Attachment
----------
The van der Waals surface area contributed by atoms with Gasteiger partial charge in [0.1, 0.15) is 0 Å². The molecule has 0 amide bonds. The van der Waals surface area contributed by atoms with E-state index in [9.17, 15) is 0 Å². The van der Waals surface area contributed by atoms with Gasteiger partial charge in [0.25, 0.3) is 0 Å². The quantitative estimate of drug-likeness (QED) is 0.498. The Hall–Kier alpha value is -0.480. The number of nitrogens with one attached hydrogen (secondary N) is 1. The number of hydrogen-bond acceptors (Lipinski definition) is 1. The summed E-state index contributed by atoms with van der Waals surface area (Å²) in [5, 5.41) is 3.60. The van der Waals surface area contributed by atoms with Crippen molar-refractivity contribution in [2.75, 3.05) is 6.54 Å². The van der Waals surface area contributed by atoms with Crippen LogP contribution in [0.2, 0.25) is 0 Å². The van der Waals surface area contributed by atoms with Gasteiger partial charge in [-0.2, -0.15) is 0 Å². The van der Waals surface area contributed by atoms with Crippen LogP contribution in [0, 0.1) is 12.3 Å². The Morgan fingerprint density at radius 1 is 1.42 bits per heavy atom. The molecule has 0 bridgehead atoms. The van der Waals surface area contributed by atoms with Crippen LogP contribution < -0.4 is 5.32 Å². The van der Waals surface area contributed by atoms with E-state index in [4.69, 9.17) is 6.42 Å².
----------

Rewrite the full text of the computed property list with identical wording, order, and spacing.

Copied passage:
The van der Waals surface area contributed by atoms with Gasteiger partial charge in [0.1, 0.15) is 0 Å². The molecule has 0 amide bonds. The van der Waals surface area contributed by atoms with E-state index in [9.17, 15) is 0 Å². The van der Waals surface area contributed by atoms with Gasteiger partial charge in [0.25, 0.3) is 0 Å². The quantitative estimate of drug-likeness (QED) is 0.498. The Hall–Kier alpha value is -0.480. The number of nitrogens with one attached hydrogen (secondary N) is 1. The number of hydrogen-bond acceptors (Lipinski definition) is 1. The summed E-state index contributed by atoms with van der Waals surface area (Å²) in [5, 5.41) is 3.60. The van der Waals surface area contributed by atoms with Crippen molar-refractivity contribution in [2.75, 3.05) is 6.54 Å². The van der Waals surface area contributed by atoms with Crippen LogP contribution in [0.2, 0.25) is 0 Å². The van der Waals surface area contributed by atoms with Gasteiger partial charge in [-0.2, -0.15) is 0 Å². The van der Waals surface area contributed by atoms with Crippen LogP contribution in [0, 0.1) is 12.3 Å². The Morgan fingerprint density at radius 1 is 1.42 bits per heavy atom. The molecule has 0 bridgehead atoms. The van der Waals surface area contributed by atoms with Crippen LogP contribution < -0.4 is 5.32 Å². The van der Waals surface area contributed by atoms with E-state index in [4.69, 9.17) is 6.42 Å².